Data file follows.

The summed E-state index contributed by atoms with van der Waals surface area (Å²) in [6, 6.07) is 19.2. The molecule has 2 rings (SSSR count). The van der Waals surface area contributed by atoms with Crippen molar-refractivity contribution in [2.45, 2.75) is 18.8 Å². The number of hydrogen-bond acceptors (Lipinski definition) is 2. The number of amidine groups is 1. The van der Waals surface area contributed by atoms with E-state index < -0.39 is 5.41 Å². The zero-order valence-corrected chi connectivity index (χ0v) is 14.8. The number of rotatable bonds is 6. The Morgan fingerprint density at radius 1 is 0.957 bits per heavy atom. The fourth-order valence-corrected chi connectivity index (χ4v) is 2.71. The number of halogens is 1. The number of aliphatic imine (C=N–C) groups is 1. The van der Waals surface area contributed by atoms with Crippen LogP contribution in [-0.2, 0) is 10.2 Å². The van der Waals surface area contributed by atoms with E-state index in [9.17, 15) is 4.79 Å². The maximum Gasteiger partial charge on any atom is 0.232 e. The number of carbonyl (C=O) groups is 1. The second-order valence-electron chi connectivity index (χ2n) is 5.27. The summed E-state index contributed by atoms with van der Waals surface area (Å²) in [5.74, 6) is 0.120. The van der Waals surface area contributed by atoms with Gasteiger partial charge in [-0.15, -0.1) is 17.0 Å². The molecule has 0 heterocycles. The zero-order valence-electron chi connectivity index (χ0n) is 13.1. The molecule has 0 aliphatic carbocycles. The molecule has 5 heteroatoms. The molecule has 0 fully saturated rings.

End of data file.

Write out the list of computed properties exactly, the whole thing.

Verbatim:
The summed E-state index contributed by atoms with van der Waals surface area (Å²) in [6, 6.07) is 19.2. The molecule has 2 rings (SSSR count). The van der Waals surface area contributed by atoms with Crippen molar-refractivity contribution in [2.45, 2.75) is 18.8 Å². The number of hydrogen-bond acceptors (Lipinski definition) is 2. The number of amidine groups is 1. The van der Waals surface area contributed by atoms with E-state index < -0.39 is 5.41 Å². The zero-order valence-corrected chi connectivity index (χ0v) is 14.8. The number of rotatable bonds is 6. The Morgan fingerprint density at radius 1 is 0.957 bits per heavy atom. The fourth-order valence-corrected chi connectivity index (χ4v) is 2.71. The number of halogens is 1. The number of aliphatic imine (C=N–C) groups is 1. The van der Waals surface area contributed by atoms with Crippen LogP contribution in [-0.2, 0) is 10.2 Å². The van der Waals surface area contributed by atoms with E-state index in [9.17, 15) is 4.79 Å². The maximum Gasteiger partial charge on any atom is 0.232 e. The number of carbonyl (C=O) groups is 1. The second-order valence-electron chi connectivity index (χ2n) is 5.27. The summed E-state index contributed by atoms with van der Waals surface area (Å²) in [5.74, 6) is 0.120. The van der Waals surface area contributed by atoms with Gasteiger partial charge in [-0.15, -0.1) is 17.0 Å². The molecule has 0 heterocycles. The zero-order valence-electron chi connectivity index (χ0n) is 13.1. The molecule has 0 aliphatic carbocycles. The molecule has 5 heteroatoms. The molecule has 0 fully saturated rings.